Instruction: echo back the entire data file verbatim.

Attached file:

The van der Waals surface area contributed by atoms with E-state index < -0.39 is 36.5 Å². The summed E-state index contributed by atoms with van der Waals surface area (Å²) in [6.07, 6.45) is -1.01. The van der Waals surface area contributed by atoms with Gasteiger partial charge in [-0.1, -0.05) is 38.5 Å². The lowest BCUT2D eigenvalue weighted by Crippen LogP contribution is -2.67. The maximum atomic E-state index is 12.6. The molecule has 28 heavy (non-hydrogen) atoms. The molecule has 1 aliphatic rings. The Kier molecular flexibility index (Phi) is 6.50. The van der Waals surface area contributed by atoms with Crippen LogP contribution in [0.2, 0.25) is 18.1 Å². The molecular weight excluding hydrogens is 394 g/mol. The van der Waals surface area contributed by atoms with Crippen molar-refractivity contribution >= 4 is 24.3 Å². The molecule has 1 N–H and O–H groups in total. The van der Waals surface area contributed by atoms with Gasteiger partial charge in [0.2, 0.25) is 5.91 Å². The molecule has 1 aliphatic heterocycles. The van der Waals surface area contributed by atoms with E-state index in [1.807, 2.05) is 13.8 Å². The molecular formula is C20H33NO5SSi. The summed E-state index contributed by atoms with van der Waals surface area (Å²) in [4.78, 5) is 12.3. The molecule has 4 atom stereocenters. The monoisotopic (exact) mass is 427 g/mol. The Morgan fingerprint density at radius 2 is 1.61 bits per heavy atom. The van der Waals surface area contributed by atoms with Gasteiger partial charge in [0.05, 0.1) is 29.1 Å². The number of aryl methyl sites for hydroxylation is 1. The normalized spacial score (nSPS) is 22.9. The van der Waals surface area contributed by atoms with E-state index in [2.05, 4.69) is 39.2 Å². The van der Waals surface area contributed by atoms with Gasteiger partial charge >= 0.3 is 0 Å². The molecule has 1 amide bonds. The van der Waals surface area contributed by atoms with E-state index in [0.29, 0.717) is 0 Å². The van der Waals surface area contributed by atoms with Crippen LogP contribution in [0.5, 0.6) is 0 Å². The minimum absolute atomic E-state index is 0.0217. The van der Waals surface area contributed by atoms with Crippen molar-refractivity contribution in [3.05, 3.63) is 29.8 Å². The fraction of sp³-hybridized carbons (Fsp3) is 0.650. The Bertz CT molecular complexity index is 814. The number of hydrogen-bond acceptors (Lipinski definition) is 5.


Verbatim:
The van der Waals surface area contributed by atoms with E-state index < -0.39 is 36.5 Å². The summed E-state index contributed by atoms with van der Waals surface area (Å²) in [6.07, 6.45) is -1.01. The van der Waals surface area contributed by atoms with Gasteiger partial charge in [-0.1, -0.05) is 38.5 Å². The lowest BCUT2D eigenvalue weighted by Crippen LogP contribution is -2.67. The maximum atomic E-state index is 12.6. The molecule has 28 heavy (non-hydrogen) atoms. The molecule has 1 aliphatic rings. The Kier molecular flexibility index (Phi) is 6.50. The van der Waals surface area contributed by atoms with Crippen LogP contribution in [0.2, 0.25) is 18.1 Å². The molecular weight excluding hydrogens is 394 g/mol. The van der Waals surface area contributed by atoms with Crippen molar-refractivity contribution >= 4 is 24.3 Å². The molecule has 1 N–H and O–H groups in total. The van der Waals surface area contributed by atoms with Gasteiger partial charge in [0.2, 0.25) is 5.91 Å². The molecule has 1 aliphatic heterocycles. The van der Waals surface area contributed by atoms with E-state index in [1.807, 2.05) is 13.8 Å². The molecular formula is C20H33NO5SSi. The summed E-state index contributed by atoms with van der Waals surface area (Å²) in [4.78, 5) is 12.3. The molecule has 4 atom stereocenters. The monoisotopic (exact) mass is 427 g/mol. The Morgan fingerprint density at radius 2 is 1.61 bits per heavy atom. The van der Waals surface area contributed by atoms with Gasteiger partial charge in [0.05, 0.1) is 29.1 Å². The number of aryl methyl sites for hydroxylation is 1. The normalized spacial score (nSPS) is 22.9. The van der Waals surface area contributed by atoms with E-state index in [2.05, 4.69) is 39.2 Å². The van der Waals surface area contributed by atoms with Gasteiger partial charge >= 0.3 is 0 Å². The molecule has 1 amide bonds. The van der Waals surface area contributed by atoms with E-state index in [0.29, 0.717) is 0 Å². The van der Waals surface area contributed by atoms with Crippen LogP contribution in [0.5, 0.6) is 0 Å². The minimum absolute atomic E-state index is 0.0217. The van der Waals surface area contributed by atoms with Crippen molar-refractivity contribution in [3.05, 3.63) is 29.8 Å². The fraction of sp³-hybridized carbons (Fsp3) is 0.650. The Bertz CT molecular complexity index is 814. The number of hydrogen-bond acceptors (Lipinski definition) is 5.